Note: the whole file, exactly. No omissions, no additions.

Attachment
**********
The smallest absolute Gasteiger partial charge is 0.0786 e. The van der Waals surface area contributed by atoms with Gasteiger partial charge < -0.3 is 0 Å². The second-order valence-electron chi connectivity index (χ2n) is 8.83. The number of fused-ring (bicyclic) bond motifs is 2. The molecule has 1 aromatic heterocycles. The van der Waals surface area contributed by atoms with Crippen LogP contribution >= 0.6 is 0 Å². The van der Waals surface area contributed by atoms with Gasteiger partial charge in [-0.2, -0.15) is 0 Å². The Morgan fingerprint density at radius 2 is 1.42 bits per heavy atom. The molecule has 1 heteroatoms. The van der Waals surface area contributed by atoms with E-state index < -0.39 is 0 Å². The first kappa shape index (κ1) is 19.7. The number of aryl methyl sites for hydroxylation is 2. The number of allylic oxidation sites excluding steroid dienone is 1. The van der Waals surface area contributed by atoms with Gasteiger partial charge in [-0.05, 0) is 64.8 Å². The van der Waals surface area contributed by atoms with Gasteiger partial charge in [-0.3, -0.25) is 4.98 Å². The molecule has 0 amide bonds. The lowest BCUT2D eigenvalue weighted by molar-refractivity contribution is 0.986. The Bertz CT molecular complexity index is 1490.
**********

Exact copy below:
The smallest absolute Gasteiger partial charge is 0.0786 e. The van der Waals surface area contributed by atoms with Gasteiger partial charge < -0.3 is 0 Å². The second-order valence-electron chi connectivity index (χ2n) is 8.83. The number of fused-ring (bicyclic) bond motifs is 2. The molecule has 1 aromatic heterocycles. The van der Waals surface area contributed by atoms with Crippen LogP contribution >= 0.6 is 0 Å². The van der Waals surface area contributed by atoms with Gasteiger partial charge in [-0.2, -0.15) is 0 Å². The Morgan fingerprint density at radius 2 is 1.42 bits per heavy atom. The molecule has 1 heteroatoms. The van der Waals surface area contributed by atoms with E-state index < -0.39 is 0 Å². The first kappa shape index (κ1) is 19.7. The number of aryl methyl sites for hydroxylation is 2. The number of allylic oxidation sites excluding steroid dienone is 1. The van der Waals surface area contributed by atoms with Gasteiger partial charge in [-0.05, 0) is 64.8 Å². The van der Waals surface area contributed by atoms with Gasteiger partial charge in [-0.3, -0.25) is 4.98 Å². The molecule has 0 amide bonds. The lowest BCUT2D eigenvalue weighted by molar-refractivity contribution is 0.986. The Bertz CT molecular complexity index is 1490.